Rodriguez pleaded guilty to four felony charges, including conspiracy and assaulting a law enforcement officer with a deadly or dangerous weapon. He entered the plea about two weeks before his trial was scheduled to start in Washington.

On Jan. 6, 2021, Rodriguez attended Trump’s “Stop the Steal” rally before joining the mob of rioters who attacked police.

“Rodriguez made his way to the front of the line of rioters battling the officers, yelling into his bullhorn at the beleaguered line,” prosecutors wrote.

Rodriguez used a fire extinguisher against officers in the Lower West Terrace tunnel, and shoved a wooden pole at the police line before another rioter, Kyle Young, handed him what appeared to be a stun gun, according to prosecutors.

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May 30, 2023

Fanone was at the front of the police line when another rioter, Albuquerque Cosper Head, wrapped his arm around the officer’s neck and dragged him out onto the terrace steps, then restrained Fanone while other rioters attacked him. Rodriguez shocked Fanone’s neck with the stun gun, below the left ear of his police helmet.

When Fanone managed to retreat, he collapsed behind the police line before he was taken to a hospital.

“Once inside, when officers were able to revive him after 2 minutes and 21 seconds, the first thing Officer Fanone asked was ‘did we take back that door?’” prosecutors wrote.

Rodriguez entered the building and smashed a window with a wooden pole before leaving Capitol grounds.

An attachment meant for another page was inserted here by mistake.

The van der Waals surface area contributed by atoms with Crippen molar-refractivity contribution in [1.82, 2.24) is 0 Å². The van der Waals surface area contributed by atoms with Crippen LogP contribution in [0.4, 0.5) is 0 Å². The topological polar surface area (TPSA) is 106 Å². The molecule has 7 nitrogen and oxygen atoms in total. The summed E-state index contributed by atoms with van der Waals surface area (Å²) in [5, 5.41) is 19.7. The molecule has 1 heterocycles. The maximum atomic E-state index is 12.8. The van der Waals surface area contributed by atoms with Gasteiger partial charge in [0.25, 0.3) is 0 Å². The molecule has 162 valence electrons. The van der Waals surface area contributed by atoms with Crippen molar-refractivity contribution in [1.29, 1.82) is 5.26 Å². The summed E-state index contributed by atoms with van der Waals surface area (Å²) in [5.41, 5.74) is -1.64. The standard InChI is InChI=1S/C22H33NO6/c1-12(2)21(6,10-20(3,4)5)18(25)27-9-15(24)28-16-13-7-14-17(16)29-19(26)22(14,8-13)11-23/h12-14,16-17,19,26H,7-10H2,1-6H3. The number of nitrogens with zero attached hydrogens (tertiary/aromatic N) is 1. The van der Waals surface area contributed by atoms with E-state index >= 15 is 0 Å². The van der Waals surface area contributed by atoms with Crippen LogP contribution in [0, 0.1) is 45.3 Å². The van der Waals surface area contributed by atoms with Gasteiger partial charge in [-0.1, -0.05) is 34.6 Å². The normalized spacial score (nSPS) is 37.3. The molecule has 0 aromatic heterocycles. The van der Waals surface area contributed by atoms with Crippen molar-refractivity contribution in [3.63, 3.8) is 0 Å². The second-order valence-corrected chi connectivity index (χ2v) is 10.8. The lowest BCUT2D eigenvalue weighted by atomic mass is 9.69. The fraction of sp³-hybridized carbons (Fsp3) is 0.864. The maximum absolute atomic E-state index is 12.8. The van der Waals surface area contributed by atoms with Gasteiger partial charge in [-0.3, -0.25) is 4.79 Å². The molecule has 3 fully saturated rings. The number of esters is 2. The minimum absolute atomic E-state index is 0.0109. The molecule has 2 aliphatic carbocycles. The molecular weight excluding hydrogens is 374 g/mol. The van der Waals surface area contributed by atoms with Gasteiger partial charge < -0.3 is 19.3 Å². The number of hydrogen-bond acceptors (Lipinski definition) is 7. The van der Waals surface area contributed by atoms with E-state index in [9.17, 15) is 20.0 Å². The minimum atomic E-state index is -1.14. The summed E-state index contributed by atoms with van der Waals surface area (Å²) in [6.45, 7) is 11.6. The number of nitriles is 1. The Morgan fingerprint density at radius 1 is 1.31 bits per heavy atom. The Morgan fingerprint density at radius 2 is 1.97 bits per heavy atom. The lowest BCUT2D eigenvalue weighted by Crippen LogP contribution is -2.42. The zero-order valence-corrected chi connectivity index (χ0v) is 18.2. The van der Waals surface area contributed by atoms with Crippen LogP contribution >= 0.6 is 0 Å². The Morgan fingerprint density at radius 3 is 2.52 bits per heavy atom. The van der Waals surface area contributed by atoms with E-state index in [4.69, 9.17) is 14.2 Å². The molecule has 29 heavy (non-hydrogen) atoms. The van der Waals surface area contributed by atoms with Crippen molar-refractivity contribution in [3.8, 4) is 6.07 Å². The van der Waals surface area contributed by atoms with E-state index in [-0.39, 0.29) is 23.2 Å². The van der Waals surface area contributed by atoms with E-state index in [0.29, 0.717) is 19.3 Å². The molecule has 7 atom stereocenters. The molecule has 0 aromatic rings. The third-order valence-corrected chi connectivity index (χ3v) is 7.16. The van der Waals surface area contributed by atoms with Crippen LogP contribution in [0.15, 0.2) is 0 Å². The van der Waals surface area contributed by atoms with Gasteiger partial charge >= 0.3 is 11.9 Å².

Head was sentenced to more than seven years in prison after pleading guilty to an assault charge.

Young also was sentenced to more than seven years in prison for his role in the officer’s assault. He had grabbed Fanone by the wrist while others yelled, “Kill him!” and “Get his gun!”

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May 16, 2023

During an interview with FBI agents after his March 2021 arrest, Rodriguez said he believed that he was doing the “right thing” on Jan. 6 and that he had been prepared to die to “save the country.” He cried as he spoke with the agents, saying he was “stupid” and ashamed of his actions.

In the days leading up to the attack on the Capitol, Rodriguez spewed violent rhetoric in a Telegram group chat called “PATRIOTS 45 MAGA Gang.”

“There will be blood. Welcome to the revolution,” he wrote a day before the attack.

Rodriguez’s attorneys said he idolized Trump, seeing the former president “as the father he wished he had.”

“Mr. Rodriguez trusted Trump blindly and admired Trump so much that he referred to him as ‘dad’ in his social media chats leading up to Jan. 6th,” defense attorneys wrote, requesteding their client be sentenced to five years and five months in prison.

Jackson, the judge who sentenced Rodriguez, also convicted his co-defendant, Edward Badalian, on three riot-related charges and acquitted him of a fourth after a trial without a jury. She is scheduled to sentence Badalian on July 21.

More than 1,000 people have been charged with federal crimes related to the Jan. 6 attack. Over 700 of them have pleaded guilty or been convicted at trial. Approximately 550 of those have been sentenced, over half of them to prison, with terms ranging from seven days to 18 years.